But we think it’s beneath us; we see it as a failure. We think pushing forward means that we are strong, unbreakable. Not true! Even Spiderman had to go back to being Peter Parker, before he really became a superhero. So, when we get too comfy in our little web of lies, we should remember this:

Our mind knows it all. Always has, always will. 

Our intelligence is our worst enemy and our best friend. It depends on how we choose to see it and most importantly, how we use it. You already know what I’m about to say, but indulge me, cause Freud painted a pretty picture, linking the mind to an iceberg.

He says that the tip of the iceberg, what we can see above the water, is the conscious mind. These are things that we are aware of – the constant babble that’s going on inside our head every second of waking hour.  

The subconscious or preconscious mind is the part of the iceberg submerged under water, but still visible. It’s supposed to store easily accessible memories or information that we can “transport” into the conscious mind in a blink of an eye. It’s why we can think about not having milk in the fridge, while driving or doing…other stuff.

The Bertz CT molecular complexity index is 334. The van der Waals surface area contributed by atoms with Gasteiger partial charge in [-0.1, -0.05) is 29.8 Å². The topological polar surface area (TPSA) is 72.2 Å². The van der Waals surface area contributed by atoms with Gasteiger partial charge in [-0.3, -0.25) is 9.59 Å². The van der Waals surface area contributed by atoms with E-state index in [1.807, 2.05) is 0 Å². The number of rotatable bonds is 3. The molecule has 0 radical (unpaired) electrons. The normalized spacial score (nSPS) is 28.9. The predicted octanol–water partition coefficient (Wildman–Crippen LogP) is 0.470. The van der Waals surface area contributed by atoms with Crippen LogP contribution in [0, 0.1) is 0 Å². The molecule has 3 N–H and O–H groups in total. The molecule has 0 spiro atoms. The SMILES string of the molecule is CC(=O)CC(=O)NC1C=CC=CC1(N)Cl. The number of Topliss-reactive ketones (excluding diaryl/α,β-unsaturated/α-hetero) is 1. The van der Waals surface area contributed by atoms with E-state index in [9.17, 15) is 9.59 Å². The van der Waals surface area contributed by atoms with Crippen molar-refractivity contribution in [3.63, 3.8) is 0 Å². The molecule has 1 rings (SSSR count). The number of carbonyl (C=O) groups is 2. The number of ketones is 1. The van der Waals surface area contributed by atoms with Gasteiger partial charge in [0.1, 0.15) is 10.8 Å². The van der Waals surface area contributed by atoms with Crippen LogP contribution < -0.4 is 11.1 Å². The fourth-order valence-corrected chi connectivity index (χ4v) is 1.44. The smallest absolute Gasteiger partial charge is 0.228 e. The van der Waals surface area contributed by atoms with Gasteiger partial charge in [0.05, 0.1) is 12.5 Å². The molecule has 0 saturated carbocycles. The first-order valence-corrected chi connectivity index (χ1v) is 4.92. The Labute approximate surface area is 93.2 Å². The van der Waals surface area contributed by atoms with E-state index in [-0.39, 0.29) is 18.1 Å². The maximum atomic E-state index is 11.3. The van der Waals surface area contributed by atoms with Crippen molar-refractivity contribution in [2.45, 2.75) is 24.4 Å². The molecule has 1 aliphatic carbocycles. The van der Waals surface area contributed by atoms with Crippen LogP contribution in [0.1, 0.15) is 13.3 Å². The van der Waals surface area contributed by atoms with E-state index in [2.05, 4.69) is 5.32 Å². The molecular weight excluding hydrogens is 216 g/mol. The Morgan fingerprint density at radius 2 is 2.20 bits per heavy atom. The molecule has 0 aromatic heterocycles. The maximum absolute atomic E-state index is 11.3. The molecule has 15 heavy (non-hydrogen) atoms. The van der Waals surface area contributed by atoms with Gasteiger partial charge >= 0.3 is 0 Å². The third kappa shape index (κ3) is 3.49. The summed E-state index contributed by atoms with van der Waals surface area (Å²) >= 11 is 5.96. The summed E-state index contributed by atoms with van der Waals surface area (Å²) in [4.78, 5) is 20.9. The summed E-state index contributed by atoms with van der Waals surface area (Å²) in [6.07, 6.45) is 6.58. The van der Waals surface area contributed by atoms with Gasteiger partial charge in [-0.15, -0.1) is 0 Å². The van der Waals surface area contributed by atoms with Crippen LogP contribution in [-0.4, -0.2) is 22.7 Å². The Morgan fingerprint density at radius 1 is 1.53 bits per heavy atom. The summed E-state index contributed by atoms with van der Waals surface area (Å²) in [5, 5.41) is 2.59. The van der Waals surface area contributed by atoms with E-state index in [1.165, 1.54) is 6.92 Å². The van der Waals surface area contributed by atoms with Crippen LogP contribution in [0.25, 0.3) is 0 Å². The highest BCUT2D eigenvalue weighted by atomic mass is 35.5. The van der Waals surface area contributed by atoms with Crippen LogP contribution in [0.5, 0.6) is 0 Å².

The unconscious, however, is like a big hairy Neanderthal operating heavy machinery at NASA. It consists of primitive, instinctual wishes and information that we cannot access, while processing terabytes over terabytes of data that the human brain captures every fraction of a second. And it stores more memories then . Only less hilarious. To most people, understanding the unconscious is like trying to teach grandma to use Linux. Good luck with that. It’s the part of the iceberg that we never see, and sadly, we’re acting like the Titanic.